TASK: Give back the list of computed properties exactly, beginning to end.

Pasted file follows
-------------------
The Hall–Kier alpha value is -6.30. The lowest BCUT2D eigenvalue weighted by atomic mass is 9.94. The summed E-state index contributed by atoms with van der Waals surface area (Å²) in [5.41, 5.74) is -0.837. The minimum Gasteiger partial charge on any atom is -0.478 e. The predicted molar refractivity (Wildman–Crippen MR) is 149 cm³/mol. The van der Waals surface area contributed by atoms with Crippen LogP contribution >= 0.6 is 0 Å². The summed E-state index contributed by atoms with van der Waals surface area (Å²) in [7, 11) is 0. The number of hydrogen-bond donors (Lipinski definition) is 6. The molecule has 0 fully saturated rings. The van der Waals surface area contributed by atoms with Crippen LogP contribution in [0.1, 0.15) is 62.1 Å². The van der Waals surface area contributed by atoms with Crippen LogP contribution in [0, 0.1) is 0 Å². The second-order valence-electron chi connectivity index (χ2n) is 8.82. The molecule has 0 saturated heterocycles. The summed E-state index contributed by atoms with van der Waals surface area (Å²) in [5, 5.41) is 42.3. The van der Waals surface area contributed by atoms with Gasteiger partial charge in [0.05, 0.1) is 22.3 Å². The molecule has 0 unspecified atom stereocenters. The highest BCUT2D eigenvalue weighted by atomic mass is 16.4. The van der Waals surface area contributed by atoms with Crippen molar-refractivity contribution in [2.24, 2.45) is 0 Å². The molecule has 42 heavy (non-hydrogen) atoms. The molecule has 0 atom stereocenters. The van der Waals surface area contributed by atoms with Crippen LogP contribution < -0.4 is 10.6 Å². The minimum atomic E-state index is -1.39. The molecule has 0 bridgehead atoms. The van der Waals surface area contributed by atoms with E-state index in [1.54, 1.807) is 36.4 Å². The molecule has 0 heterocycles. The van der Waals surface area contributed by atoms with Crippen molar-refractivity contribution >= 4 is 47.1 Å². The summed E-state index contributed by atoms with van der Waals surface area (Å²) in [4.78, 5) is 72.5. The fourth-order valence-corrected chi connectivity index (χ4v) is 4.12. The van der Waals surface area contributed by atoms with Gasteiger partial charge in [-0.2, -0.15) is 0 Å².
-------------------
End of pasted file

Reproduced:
The Hall–Kier alpha value is -6.30. The lowest BCUT2D eigenvalue weighted by atomic mass is 9.94. The summed E-state index contributed by atoms with van der Waals surface area (Å²) in [5.41, 5.74) is -0.837. The minimum Gasteiger partial charge on any atom is -0.478 e. The predicted molar refractivity (Wildman–Crippen MR) is 149 cm³/mol. The van der Waals surface area contributed by atoms with Crippen LogP contribution >= 0.6 is 0 Å². The summed E-state index contributed by atoms with van der Waals surface area (Å²) in [7, 11) is 0. The number of hydrogen-bond donors (Lipinski definition) is 6. The molecule has 0 fully saturated rings. The van der Waals surface area contributed by atoms with Crippen LogP contribution in [0.1, 0.15) is 62.1 Å². The van der Waals surface area contributed by atoms with Crippen LogP contribution in [0, 0.1) is 0 Å². The second-order valence-electron chi connectivity index (χ2n) is 8.82. The molecule has 0 saturated heterocycles. The summed E-state index contributed by atoms with van der Waals surface area (Å²) in [5, 5.41) is 42.3. The van der Waals surface area contributed by atoms with Gasteiger partial charge in [0.05, 0.1) is 22.3 Å². The molecule has 0 unspecified atom stereocenters. The highest BCUT2D eigenvalue weighted by atomic mass is 16.4. The van der Waals surface area contributed by atoms with Crippen molar-refractivity contribution in [2.24, 2.45) is 0 Å². The molecule has 42 heavy (non-hydrogen) atoms. The molecule has 0 atom stereocenters. The van der Waals surface area contributed by atoms with Crippen LogP contribution < -0.4 is 10.6 Å². The minimum atomic E-state index is -1.39. The molecule has 0 bridgehead atoms. The van der Waals surface area contributed by atoms with E-state index in [1.54, 1.807) is 36.4 Å². The molecule has 0 heterocycles. The van der Waals surface area contributed by atoms with Crippen molar-refractivity contribution >= 4 is 47.1 Å². The summed E-state index contributed by atoms with van der Waals surface area (Å²) in [4.78, 5) is 72.5. The fourth-order valence-corrected chi connectivity index (χ4v) is 4.12. The van der Waals surface area contributed by atoms with Gasteiger partial charge in [-0.2, -0.15) is 0 Å².